But the most powerful recollections come from former members who aren’t movie stars, but rather regular folks who came looking for answers and got sucked into a way of life that makes no sense. Mark “Marty” Rathbun, a former senior executive who left the church in 2004, recalls how he helped facilitate the break-up of Cruise’s nearly decade-long marriage to Nicole Kidman because she supposedly was pulling Cruise away from the church. (Meanwhile, Rathbun’s wife, who’s not a Scientologist, has filed a lawsuit against the church charging harassment, some of which we see in a startling ambush scene.)
Mike Rinder, a longtime spokesman for the church who left in 2007, readily admits to lying in interviews and concealing information from the press. Rinder describes the dogged way in which the church targets and tracks journalists who dare scrutinize Scientology. And he reveals frightening details about a place known as “The Hole,” where members are sent for punishment for perceived transgressions. (Naturally, the church denies all these allegations. Just as telling is the list at the film’s end of Scientology higher-ups who refused to share their side, despite Gibney’s repeated requests.)
These people and many others may have reached various levels of “clear” during their time as devotees, but what’s so eye-opening is the clarity they have achieved in retrospect — the way they shake their heads in shame for fervently following a religion based on the notion that a galactic overlord named Xenu had frozen bodies dumped into volcanoes to thin the population. There’s some amusement, too, at some of the more ridiculous and over-the-top ways in which members celebrate their faith, from lavish stage spectacles with fascist overtones to a “We Are the World”-style music video for an insanely catchy 1990 tune called “We Stand Tall.” Just try to get this song our of your head — and please enjoy the high-quality production values.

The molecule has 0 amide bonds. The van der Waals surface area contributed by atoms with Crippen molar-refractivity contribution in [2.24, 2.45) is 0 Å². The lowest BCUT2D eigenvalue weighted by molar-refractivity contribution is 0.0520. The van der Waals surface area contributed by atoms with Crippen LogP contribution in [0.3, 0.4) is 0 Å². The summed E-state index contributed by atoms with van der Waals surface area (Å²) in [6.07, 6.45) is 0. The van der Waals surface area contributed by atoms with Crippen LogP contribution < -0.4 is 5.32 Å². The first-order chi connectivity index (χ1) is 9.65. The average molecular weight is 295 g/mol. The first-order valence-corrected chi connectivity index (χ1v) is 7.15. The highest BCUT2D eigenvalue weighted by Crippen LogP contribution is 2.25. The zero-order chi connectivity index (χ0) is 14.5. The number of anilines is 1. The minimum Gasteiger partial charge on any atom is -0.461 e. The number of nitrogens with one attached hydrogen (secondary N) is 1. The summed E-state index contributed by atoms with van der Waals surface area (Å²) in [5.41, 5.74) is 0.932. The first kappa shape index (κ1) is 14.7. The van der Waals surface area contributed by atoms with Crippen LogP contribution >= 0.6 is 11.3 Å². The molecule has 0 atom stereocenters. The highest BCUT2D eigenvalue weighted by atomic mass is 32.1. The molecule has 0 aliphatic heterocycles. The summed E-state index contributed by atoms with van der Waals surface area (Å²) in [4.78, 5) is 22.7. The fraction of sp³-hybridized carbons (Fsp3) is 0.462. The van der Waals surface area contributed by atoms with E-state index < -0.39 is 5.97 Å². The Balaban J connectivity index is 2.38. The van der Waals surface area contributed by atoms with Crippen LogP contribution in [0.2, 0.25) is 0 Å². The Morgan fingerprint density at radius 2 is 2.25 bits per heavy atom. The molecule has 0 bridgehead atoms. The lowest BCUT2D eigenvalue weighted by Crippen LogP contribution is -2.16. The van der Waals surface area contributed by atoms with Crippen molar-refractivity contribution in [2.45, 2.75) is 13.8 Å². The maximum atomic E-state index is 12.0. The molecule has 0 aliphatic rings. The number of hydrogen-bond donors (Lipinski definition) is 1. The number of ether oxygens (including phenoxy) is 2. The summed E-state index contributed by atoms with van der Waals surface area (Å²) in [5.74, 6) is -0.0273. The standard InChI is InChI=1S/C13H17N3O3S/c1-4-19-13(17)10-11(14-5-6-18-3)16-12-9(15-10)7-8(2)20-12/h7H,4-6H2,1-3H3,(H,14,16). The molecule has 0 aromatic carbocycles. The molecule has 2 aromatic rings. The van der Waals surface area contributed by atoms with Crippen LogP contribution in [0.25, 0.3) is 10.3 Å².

But for all the meticulous investigative effort that went into making “Going Clear” the bombshell that it is, the film also features some curiously glaring omissions. Shelly Miscavige, wife of church leader David Miscavige, reportedly hasn’t been seen in public since 2006; not only is the mystery of her whereabouts never mentioned, neither is her name, period. (Gibney has said that he wanted to dig deep on a few topics rather than touch lightly on many, but this one seems like a biggie to leave out.) And speaking of wives, the name Katie Holmes is never mentioned, either, despite the strange personality transformation she underwent en route to becoming Cruise’s wife and Suri’s mother. (Holmes divorced Cruise in 2012 after nearly six years of marriage.)
Family, though, ultimately is what gives “Going Clear” its final emotional gut punch, as former members sadly recall relatives and loved ones “disconnecting” from them because the church deemed them “suppressive persons,” or “SPs.” (LRH’s church loves its abbreviation-heavy jargon.) For all the splashy revelations included here which will seem shocking to viewers who might not be in the know, these quiet reflections of loneliness carry the most power of all.